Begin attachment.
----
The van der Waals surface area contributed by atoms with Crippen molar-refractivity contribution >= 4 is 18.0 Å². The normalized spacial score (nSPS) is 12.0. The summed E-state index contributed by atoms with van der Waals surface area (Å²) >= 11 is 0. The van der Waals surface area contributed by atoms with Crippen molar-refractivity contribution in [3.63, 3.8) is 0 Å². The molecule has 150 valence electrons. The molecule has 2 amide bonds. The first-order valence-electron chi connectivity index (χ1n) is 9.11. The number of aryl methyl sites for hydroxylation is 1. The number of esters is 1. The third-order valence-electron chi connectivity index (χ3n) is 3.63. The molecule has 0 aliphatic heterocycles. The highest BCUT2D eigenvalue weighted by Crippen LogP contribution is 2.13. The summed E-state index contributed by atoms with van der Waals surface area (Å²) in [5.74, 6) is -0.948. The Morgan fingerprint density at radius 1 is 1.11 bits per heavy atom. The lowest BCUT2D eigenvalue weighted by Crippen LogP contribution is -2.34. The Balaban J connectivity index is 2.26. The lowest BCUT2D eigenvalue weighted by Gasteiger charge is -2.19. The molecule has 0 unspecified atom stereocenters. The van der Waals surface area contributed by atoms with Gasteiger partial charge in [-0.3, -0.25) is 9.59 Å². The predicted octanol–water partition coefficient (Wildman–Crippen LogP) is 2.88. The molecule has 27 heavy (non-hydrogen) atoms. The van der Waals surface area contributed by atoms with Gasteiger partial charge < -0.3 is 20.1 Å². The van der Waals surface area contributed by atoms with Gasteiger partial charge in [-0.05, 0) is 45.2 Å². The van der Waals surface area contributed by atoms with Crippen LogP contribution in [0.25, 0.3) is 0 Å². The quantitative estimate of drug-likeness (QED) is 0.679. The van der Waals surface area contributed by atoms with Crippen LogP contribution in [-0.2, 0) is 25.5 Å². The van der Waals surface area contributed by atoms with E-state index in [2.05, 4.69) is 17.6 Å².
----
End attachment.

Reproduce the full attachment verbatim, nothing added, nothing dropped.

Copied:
The van der Waals surface area contributed by atoms with Crippen molar-refractivity contribution >= 4 is 18.0 Å². The normalized spacial score (nSPS) is 12.0. The summed E-state index contributed by atoms with van der Waals surface area (Å²) >= 11 is 0. The van der Waals surface area contributed by atoms with Crippen molar-refractivity contribution in [3.63, 3.8) is 0 Å². The molecule has 150 valence electrons. The molecule has 2 amide bonds. The first-order valence-electron chi connectivity index (χ1n) is 9.11. The number of aryl methyl sites for hydroxylation is 1. The number of esters is 1. The third-order valence-electron chi connectivity index (χ3n) is 3.63. The molecule has 0 aliphatic heterocycles. The highest BCUT2D eigenvalue weighted by Crippen LogP contribution is 2.13. The summed E-state index contributed by atoms with van der Waals surface area (Å²) in [5.74, 6) is -0.948. The Morgan fingerprint density at radius 1 is 1.11 bits per heavy atom. The lowest BCUT2D eigenvalue weighted by Crippen LogP contribution is -2.34. The Balaban J connectivity index is 2.26. The lowest BCUT2D eigenvalue weighted by Gasteiger charge is -2.19. The molecule has 0 unspecified atom stereocenters. The van der Waals surface area contributed by atoms with Gasteiger partial charge in [-0.3, -0.25) is 9.59 Å². The predicted octanol–water partition coefficient (Wildman–Crippen LogP) is 2.88. The molecule has 27 heavy (non-hydrogen) atoms. The van der Waals surface area contributed by atoms with Gasteiger partial charge < -0.3 is 20.1 Å². The van der Waals surface area contributed by atoms with Gasteiger partial charge in [-0.05, 0) is 45.2 Å². The van der Waals surface area contributed by atoms with Crippen LogP contribution in [0.25, 0.3) is 0 Å². The quantitative estimate of drug-likeness (QED) is 0.679. The van der Waals surface area contributed by atoms with Crippen LogP contribution in [-0.2, 0) is 25.5 Å². The van der Waals surface area contributed by atoms with E-state index in [2.05, 4.69) is 17.6 Å².